SEC Rejects Winklevoss-Backed Bitcoin ETF; Claims Possibility of ManipulationJul 27, 2018, 6:13PM
The SEC announced a decision to reject the Winklevoss’ second proposal for a Bitcoin ETF arguing it does not fully comply with the Exchange Act.
The United States Securities and Exchange Commission (SEC) has rejected the Winklevoss twins’ second application for a Bitcoin-based exchange-traded fund (ETF). The news came through a press release published by the regulatory body on July 26. The proposal, submitted in June by Bats BZX Exchange, sought the listing and trading of shares from the Winklevoss Bitcoin Trust.
BZX had its first proposal rejected by the SEC in 2017 as the commission did not believe the asset was regulated enough. At the time, it said that the lack of any legal framework drew concerns of “the potential for fraudulent or manipulative acts and practices in this market.” This year, the group proposed a few changes to its original proposal before presenting it to the SEC once again. However, the commission said that it could not agree with the claim that Bitcoin was immune to fraud and manipulation. The SEC also highlighted that digital currency exchange Gemini was not big enough to guarantee investor protection as is the case with other equity and securities exchanges.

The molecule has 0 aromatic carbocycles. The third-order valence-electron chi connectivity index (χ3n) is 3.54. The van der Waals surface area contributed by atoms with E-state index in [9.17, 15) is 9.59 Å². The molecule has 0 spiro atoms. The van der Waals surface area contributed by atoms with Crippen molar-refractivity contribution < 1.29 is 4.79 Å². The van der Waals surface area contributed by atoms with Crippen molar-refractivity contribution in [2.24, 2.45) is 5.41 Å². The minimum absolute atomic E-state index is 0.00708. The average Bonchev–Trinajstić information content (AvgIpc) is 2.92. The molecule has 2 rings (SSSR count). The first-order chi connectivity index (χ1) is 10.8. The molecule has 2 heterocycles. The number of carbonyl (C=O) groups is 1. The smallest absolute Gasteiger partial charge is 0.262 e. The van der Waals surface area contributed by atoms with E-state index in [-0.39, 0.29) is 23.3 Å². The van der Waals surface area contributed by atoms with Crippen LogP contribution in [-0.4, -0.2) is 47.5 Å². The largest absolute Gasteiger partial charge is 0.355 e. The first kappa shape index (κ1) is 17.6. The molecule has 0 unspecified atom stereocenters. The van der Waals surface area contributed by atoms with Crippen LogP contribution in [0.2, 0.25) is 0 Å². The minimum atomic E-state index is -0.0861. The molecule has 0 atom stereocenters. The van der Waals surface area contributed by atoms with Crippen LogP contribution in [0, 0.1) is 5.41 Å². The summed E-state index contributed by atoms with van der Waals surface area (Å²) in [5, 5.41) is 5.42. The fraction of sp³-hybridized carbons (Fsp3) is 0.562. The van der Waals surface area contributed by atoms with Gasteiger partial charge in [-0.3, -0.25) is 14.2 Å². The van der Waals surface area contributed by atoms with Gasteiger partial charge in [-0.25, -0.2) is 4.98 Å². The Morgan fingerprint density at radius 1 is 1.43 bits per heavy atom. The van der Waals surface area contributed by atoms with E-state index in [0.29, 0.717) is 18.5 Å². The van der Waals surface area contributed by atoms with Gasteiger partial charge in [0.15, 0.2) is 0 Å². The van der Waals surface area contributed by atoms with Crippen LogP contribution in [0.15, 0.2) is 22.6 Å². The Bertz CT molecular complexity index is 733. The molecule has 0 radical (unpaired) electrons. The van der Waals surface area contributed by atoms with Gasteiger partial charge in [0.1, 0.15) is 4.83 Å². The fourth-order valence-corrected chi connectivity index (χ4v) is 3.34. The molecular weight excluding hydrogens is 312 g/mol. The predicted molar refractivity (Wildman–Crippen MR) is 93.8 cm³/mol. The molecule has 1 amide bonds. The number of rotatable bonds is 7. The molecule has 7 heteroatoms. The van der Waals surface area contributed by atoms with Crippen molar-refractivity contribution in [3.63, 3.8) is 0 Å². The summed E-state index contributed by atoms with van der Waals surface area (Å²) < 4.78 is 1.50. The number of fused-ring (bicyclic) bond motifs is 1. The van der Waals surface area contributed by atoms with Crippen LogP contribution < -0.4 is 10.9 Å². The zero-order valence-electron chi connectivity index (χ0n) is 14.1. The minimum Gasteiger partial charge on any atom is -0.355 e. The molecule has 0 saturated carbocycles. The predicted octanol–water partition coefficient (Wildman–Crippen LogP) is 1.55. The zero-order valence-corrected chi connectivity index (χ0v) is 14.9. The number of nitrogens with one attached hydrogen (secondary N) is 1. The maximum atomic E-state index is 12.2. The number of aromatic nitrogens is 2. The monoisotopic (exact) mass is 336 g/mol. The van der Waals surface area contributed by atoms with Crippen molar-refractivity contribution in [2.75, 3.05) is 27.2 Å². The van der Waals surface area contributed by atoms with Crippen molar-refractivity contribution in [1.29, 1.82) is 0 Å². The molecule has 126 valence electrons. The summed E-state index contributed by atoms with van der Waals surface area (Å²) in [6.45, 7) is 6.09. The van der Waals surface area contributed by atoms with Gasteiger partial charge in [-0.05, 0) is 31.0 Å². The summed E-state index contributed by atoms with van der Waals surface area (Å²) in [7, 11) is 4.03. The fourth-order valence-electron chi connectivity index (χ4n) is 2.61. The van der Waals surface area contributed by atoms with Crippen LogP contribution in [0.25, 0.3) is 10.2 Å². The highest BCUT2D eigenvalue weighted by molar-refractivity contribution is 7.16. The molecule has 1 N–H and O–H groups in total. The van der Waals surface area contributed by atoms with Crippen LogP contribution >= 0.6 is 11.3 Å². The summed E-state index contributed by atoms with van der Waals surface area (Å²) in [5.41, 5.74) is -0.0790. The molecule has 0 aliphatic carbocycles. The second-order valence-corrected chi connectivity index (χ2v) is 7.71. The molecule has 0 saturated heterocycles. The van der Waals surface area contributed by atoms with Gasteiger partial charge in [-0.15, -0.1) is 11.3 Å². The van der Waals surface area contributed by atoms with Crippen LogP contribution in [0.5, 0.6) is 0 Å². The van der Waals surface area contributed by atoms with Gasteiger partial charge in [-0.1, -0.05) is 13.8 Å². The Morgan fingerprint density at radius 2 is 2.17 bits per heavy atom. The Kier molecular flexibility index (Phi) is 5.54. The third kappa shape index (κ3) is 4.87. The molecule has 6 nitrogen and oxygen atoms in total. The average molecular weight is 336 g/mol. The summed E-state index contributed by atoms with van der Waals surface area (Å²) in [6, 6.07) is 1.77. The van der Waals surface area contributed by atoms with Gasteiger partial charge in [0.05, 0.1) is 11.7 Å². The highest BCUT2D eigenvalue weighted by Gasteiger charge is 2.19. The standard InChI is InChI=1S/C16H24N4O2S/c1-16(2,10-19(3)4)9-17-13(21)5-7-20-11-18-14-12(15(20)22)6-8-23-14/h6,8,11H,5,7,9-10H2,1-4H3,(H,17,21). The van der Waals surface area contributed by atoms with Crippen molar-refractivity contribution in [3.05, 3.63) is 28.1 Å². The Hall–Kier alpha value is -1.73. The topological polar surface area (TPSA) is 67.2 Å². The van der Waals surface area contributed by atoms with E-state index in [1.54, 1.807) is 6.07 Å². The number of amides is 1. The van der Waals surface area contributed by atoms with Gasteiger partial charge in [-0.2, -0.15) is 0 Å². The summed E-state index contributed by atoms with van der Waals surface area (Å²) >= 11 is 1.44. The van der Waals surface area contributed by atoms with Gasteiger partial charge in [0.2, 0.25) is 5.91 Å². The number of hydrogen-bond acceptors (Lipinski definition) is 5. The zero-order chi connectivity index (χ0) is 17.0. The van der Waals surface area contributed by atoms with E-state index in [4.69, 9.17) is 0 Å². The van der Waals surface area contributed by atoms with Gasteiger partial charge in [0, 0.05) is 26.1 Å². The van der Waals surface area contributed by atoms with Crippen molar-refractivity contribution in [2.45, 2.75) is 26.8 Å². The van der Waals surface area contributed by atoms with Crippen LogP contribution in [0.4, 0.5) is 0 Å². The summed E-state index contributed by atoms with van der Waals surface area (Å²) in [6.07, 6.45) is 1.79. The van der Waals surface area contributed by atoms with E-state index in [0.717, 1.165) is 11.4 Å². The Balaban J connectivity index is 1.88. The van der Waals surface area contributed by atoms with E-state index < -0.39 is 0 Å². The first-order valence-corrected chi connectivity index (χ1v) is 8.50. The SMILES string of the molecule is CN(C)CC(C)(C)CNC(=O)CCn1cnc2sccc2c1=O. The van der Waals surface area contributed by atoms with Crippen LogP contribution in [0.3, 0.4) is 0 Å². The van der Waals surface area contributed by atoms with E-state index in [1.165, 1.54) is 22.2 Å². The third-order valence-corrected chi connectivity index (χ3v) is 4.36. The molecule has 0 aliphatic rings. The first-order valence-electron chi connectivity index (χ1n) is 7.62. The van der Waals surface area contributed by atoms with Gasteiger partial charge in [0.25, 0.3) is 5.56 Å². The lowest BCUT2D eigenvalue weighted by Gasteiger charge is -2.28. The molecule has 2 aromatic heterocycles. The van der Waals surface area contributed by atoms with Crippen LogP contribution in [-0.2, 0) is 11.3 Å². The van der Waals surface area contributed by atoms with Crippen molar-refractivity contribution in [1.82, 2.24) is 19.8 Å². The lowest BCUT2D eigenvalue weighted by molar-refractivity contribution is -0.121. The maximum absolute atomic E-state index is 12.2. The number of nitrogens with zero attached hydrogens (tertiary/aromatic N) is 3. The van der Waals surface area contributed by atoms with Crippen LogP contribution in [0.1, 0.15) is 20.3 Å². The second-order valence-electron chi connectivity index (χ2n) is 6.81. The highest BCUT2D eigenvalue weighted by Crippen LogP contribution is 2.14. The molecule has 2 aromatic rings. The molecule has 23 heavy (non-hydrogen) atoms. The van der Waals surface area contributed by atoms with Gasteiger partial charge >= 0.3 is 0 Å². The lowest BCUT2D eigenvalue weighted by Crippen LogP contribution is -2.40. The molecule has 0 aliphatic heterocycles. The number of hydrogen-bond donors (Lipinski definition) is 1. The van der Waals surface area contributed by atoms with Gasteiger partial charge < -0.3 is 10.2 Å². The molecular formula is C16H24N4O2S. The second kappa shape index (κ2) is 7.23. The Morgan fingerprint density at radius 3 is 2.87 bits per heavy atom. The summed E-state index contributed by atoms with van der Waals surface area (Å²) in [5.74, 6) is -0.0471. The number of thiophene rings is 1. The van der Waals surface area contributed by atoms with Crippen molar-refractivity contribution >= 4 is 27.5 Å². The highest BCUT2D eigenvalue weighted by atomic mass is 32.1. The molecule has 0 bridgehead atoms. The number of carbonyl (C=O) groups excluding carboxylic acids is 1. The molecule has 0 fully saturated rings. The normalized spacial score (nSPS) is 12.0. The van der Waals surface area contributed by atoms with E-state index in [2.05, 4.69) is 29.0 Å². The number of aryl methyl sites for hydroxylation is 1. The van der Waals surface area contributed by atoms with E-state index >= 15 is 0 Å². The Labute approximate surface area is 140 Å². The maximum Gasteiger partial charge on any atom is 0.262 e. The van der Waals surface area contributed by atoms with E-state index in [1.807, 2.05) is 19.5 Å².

In its statement, the SEC said that BZX,
has not met its burden under the Exchange Act and the Commission’s Rules of Practice to demonstrate that its proposal is consistent with the requirements of the Exchange Act.
Furthermore, the fact that most Bitcoin trading takes place outside the SEC’s purview does not bode well for such a product. Importantly though, BZX was not the only company attempting to launch a Bitcoin-based ETF. Investment firms VanEck and Direxion have both separately applied for their own ETFs with the commission.
In a statement to the press, Cameron Winklevoss remained positive,
Despite today’s ruling, we look forward to continuing to work with the SEC and remain deeply committed to bringing a regulated Bitcoin ETF to market and building the future of money.
While the BZX proposal was voted down 3-1, SEC Commissioner Hester Peirce dissented the outcome. In an open letter, she argued that the proposition did satisfy the requirements of the Exchange Act, specifically Section 6(b). She also asserted that the decision inhibits the institutionalization of new technologies such as blockchain and cryptocurrency in the world of regulated finance.
Disclaimer: information contained herein is provided without considering your personal circumstances, therefore should not be construed as financial advice, investment recommendation or an offer of, or solicitation for, any transactions in cryptocurrencies.